Monthly Seattle-Bellevue rents are double monthly disability benefits

Up until fairly recently, a person living on disability benefits in the Seattle-Bellevue metro area could come close to affording an apartment, though they likely would have spent their entire income on rent. Rent has skyrocketed since then, and in 2022 that gap yawns wider than ever. Fair market rent for the smallest of units is twice as much as a disability check from SSI.

Year after year, numbers from the US Department of Housing and Urban Development (HUD) and the Social Security Administration (SSA) re-confirm what we have known–that market-rate housing is out of reach for many of the people we serve.

Trend for local monthly efficiency apartment rent vs. monthly SSI benefits, 2012-2022

The orange line shows HUD’s Fair Market Rents (FMR) for the past 10 years in the private rental market in the Seattle-Bellevue metro area. The teal line shows the maximum an individual can receive in a monthly SSI payment. (Data source: HUD Office of Policy Development & Research and Social Security Administration)

HUD publishes the Fair Market Rents (FMR) for metropolitan areas across the country each year. This number represents the cost of a unit at the 40th percentile (meaning 40 percent of the units on the private rental market cost less than the FMR).

Supplemental Security Income (SSI) is the federal disability program for people not eligible for a higher level of income through the Social Security Disability Insurance program. Many people with serious mental illness receive their only income from SSI. SSI is the most common income type for the people whom DESC serves: people who have disabilities and have been homeless for long periods of time.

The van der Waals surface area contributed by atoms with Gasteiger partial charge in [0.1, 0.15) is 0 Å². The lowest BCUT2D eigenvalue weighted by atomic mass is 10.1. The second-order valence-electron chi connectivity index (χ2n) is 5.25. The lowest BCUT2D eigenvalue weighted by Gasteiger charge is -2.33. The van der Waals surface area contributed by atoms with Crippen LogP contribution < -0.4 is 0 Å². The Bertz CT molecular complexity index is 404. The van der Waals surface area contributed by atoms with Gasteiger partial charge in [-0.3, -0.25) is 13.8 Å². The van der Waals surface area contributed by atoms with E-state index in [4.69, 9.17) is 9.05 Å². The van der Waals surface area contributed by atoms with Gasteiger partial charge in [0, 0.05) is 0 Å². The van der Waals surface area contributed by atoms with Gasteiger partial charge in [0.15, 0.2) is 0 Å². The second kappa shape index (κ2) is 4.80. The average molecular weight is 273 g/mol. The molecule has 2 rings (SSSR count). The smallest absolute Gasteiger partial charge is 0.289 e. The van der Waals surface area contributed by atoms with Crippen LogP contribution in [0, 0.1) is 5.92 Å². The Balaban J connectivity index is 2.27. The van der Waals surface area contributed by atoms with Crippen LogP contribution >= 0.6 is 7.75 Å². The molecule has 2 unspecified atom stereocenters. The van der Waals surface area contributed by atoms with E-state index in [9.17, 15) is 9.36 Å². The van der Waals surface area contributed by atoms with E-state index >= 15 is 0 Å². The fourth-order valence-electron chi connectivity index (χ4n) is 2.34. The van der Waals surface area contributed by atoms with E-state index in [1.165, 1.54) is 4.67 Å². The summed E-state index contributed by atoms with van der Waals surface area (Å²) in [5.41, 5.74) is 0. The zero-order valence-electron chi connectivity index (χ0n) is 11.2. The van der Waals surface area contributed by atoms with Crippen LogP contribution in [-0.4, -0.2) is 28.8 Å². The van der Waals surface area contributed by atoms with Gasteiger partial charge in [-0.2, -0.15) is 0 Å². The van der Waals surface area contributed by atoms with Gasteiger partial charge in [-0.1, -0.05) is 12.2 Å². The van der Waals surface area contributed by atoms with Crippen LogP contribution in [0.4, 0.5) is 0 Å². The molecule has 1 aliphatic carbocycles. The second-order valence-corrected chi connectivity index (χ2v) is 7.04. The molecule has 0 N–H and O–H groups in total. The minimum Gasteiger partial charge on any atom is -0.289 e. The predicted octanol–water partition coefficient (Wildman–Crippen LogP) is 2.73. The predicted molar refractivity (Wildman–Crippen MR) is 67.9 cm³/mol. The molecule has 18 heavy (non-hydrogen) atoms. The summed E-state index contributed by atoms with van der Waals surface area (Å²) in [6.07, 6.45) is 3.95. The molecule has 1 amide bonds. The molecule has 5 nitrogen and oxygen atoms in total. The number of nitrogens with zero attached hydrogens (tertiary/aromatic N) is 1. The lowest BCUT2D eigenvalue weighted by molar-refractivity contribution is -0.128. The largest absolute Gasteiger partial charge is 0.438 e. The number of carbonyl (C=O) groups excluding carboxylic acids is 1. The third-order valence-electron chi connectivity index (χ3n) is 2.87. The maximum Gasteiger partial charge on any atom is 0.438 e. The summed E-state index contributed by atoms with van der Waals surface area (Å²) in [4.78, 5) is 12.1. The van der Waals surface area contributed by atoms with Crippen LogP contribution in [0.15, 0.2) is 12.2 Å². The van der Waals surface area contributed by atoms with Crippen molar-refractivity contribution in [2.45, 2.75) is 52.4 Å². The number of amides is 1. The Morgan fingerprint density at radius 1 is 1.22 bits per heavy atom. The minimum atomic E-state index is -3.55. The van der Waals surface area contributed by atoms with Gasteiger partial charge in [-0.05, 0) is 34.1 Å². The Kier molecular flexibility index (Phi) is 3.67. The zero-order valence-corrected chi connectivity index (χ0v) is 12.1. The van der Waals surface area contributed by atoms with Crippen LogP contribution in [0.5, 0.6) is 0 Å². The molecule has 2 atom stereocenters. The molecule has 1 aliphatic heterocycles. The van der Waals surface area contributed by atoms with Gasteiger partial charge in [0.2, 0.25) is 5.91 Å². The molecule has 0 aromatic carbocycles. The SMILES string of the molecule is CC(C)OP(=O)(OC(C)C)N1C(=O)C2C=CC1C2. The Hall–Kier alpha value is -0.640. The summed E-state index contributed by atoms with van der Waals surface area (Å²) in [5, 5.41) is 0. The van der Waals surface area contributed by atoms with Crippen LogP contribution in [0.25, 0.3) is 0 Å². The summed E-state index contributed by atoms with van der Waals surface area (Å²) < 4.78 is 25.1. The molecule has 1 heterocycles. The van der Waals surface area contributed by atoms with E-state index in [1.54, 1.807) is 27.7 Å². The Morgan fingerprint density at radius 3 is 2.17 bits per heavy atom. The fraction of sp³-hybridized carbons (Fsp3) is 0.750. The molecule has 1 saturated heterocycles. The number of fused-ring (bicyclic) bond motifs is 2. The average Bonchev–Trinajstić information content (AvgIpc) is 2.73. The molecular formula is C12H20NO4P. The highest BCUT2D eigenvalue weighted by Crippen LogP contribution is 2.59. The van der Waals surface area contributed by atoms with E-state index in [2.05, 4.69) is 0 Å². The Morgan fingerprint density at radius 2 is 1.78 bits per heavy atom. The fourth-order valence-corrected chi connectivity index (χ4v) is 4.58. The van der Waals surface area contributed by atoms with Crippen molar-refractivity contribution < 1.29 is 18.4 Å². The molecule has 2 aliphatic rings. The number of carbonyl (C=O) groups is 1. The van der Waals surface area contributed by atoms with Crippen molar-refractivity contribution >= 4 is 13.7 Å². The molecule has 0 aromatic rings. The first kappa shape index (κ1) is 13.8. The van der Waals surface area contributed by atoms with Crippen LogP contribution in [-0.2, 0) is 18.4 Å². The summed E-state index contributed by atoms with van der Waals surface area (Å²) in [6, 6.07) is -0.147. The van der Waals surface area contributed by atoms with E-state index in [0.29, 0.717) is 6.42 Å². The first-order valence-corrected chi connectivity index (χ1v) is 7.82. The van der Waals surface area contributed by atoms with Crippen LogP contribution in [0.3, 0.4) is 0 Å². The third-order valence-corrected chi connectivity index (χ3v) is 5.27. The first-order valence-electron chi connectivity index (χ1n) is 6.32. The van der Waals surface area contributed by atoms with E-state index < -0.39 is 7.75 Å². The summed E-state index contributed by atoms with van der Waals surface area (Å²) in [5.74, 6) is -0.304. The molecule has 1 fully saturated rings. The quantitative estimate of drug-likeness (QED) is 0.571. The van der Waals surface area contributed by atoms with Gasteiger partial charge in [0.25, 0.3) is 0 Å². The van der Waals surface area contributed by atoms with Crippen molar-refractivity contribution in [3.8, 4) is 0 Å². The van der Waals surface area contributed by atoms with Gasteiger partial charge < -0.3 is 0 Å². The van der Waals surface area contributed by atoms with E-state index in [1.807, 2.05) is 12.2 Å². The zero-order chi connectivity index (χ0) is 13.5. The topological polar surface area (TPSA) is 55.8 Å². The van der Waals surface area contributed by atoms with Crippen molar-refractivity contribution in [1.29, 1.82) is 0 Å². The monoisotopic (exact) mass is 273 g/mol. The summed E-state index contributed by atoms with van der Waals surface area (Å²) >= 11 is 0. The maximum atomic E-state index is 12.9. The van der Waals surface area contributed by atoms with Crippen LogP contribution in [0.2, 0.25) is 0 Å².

As of November 2021, an efficiency apartment in the Seattle-Bellevue metro area rented for $1,674 per month.

In 2022, an individual monthly Social Security disability check increased by 5.9 percent, but at $841, it’s just half of the monthly rent required for an efficiency unit, the smallest, least costly apartment available. The only way this person can afford even the lowest rent is by using a rent subsidy, but subsidized housing is available to only a fraction of the 37,000 SSI recipients in King County.

For many years, the income of a person receiving SSI was close to the rent benchmark. But despite a little dip in 2021, since 2015 rents have increased sharply while SSI benefits have not–annual Cost of Living Adjustments (COLA) have ranged from 0-5.9 percent since 2012. Add to that the fact that Seattle is one of the most expensive US cities in which to live, and it’s a daunting and growing gap that daily makes it more difficult for thousands of local citizens to find and stay in housing.